“I think if we were just touring, playing the same songs every night that we might get kind of tired,” says lead singer Ben Schneider. “Because we have these other outlets–like working on videos and other projects–while we’re out on tour, it keeps us engaged and interested.”

“To be honest, I don’t know how long it would keep my interest, but it’s because we’ve been able to integrate all these other elements that it stays fresh,” says Schneider.

Gearing up for the second album, it’s hard to ignore the feeling that Schneider is really looking to create something that sparks all of his senses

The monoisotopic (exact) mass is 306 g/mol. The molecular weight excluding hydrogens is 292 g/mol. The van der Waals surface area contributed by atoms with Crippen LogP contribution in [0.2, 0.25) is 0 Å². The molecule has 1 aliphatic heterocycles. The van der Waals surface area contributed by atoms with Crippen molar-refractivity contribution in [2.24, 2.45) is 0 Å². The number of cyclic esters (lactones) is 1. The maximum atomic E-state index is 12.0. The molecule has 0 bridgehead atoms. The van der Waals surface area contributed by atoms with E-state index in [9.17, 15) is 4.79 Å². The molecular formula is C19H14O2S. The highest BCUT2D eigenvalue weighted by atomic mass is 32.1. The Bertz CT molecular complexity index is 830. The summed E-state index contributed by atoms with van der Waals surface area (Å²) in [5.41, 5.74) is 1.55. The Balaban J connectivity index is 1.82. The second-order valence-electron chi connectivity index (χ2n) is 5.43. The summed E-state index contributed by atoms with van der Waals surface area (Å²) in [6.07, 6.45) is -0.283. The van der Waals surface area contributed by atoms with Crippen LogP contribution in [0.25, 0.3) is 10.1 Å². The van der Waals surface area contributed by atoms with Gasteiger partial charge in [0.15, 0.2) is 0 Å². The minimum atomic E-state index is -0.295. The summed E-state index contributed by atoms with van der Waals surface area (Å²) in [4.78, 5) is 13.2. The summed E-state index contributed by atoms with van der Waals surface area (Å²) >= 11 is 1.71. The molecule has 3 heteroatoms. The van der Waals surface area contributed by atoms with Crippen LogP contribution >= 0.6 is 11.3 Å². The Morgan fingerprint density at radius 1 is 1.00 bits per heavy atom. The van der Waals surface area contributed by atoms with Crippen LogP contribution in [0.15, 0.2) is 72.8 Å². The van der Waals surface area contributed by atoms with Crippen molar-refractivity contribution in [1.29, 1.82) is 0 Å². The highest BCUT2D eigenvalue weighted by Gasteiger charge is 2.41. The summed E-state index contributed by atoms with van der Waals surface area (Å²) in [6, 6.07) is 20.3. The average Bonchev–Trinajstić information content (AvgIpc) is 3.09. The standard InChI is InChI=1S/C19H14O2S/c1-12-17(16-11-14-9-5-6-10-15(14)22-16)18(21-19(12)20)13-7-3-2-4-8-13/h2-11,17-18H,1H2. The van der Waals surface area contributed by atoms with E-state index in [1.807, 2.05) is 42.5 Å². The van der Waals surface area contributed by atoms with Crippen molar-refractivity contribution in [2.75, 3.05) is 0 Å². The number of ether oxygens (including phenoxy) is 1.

Continue reading →

The Other Side Of Content Resolution

Of course I want to share links to songs and not worry what music service other people are using, but I’m just one person. The flip side is about artists that want to share links for their music to the widest possible audience and not worry whether someone uses iTunes, Spotify, or Amazon to get their music. has been testing the waters and doing just this. The service, which shares a universal link to multiple content sources, has been providing links and testing partnerships with artists like Jason Mraz and Hot Chelle Rae, among others.

Did you notice the Grammys created playlists for each category and used to do it. Why? To reach the largest audience the awards show either has to choose the biggest media service, most likely iTunes, or it has to stay agnostic and cast a wide net. Using something like Bop allows companies and services a chance to incorporate more content

Continue reading →